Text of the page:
The dawning of Charlotte Day Wilson

Plus the top 10 spring concerts in T.O., from indie popsters the Born Ruffians and Canadian icon Bruce Cockburn to Britain’s King Krule and Depeche Mode

Born Ruffians
This indie pop band led by Luke Lalonde has slowly but surely set the groundwork to move from “next big thing” to simply “the big thing” with their latest album. Anyone that had a chance to preview some of their new material at their recent Massey Hall gig will attest to its rather groovy quality. This is a band that is chockablock with enough intoxicating melodies to charm even the most jaded shoegazer. They play five nights at Lee’s Palace, April 4 to 8, each one surely jam-packed and a guaranteed good time. Check them out on a smaller stage while you still can.

Charlotte Day Wilson
First the Weeknd and then Daniel Caesar showed just how deep and diverse the R & B scene in Toronto has become. Now, Charlotte Day Wilson is ready for her moment. Wilson is launching her new EP, Stone Woman, with a show at the Danforth Music Hall on April 6. Some of the best music on the planet is coming from Wilson and her contemporaries right here in Toronto. Go, bask in the glory and tell your kids you were there when it all started.

Margo Price
If one musician could save country music from the saccharine tide of big red cups and short denim shorts and return it to the outlaws, our money is on Nashville’s Margo Price. She is equal parts Waylon Jennings and Loretta Lynn, and she is fantastic. We first had a chance to watch this talented country singer at the now-defunct Toronto Urban Roots Festival in 2016 on the heels of her brilliant debut album, Midwest Farmer’s Daughter. She’s back with a new record and a show at Danforth Music Hall on April 18.

George Thorogood
Sometimes, it’s good to sit back and let classic rock wash over you. And there are few performers more classic and more rock than George Thorogood, who brings his aptly named band the Destroyers to Massey Hall on April 26.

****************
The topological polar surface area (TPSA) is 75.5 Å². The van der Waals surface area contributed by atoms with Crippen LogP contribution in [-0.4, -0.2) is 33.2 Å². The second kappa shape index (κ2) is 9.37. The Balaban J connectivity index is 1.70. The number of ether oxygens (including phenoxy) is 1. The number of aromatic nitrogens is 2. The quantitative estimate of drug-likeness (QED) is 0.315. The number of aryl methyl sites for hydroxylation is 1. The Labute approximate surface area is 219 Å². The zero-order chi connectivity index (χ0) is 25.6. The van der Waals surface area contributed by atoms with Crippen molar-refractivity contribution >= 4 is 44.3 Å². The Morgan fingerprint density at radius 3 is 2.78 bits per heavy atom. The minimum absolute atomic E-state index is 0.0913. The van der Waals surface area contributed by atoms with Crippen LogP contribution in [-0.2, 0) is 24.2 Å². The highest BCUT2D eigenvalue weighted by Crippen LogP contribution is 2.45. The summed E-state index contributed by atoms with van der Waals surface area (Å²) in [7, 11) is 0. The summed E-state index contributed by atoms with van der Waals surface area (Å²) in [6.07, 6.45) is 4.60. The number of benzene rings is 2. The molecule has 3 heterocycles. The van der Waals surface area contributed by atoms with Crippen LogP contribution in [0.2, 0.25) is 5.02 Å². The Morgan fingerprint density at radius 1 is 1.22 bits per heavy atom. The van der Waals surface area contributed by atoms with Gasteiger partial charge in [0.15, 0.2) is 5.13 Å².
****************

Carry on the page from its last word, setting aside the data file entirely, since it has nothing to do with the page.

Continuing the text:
King Krule
With a pinch of Joe Strummer and a dash of free jazz, U.K. artist Archie Marshall takes listeners to a weird and wonderful musical place somewhere in the cracks between punk and jazz and hip hop. We caught his first somewhat clumsy appearance as a youngster in a trio at a small club. With each subsequent show, he’s gotten more comfortable, his sound fuller, and he’s only getting better. Now, King Krule tackles the Rebel on April 29.

Bruce Cockburn
Bona fide Canadian treasure, breathtaking musician and lyricist and folkie from way way back, Bruce Cockburn returns to Massey Hall for a concert on May 5 on the heels of his first new album in seven years, Bone On Bone.

The Breeders
One of those very influential bands from the ’90s, founded by Kim Deal of the Pixies and Tanya Donelly of Throwing Muses, the Breeders made a big splash with their seminal album, Last Splash. The band is back, and they hit the Phoenix on May 6, so dust off your favourite concert T and get down there.

Broken Social Scene
Local legends and all-around groovy tunesmiths, Broken Social Scene kick off the summer concert season at Budweiser Stage on May 24, and they bring along Portugal. The Man, making for a very cool double bill that appeals to fans both young of age and those whose hipster beards have long since turned grey.

Charlie Musselwhite and Ben Harper
Blues harmonica legend Charlie Musselwhite teams up with dynamic musician Ben Harper for three nights of auditory bliss at the Mod Club, May 28 to 30.

Depeche Mode
Just because it’s all warm outside doesn’t mean big arena shows are finished. And Depeche Mode is a big arena show that should not be missed when the groundbreaking band checks into the ACC on June 11.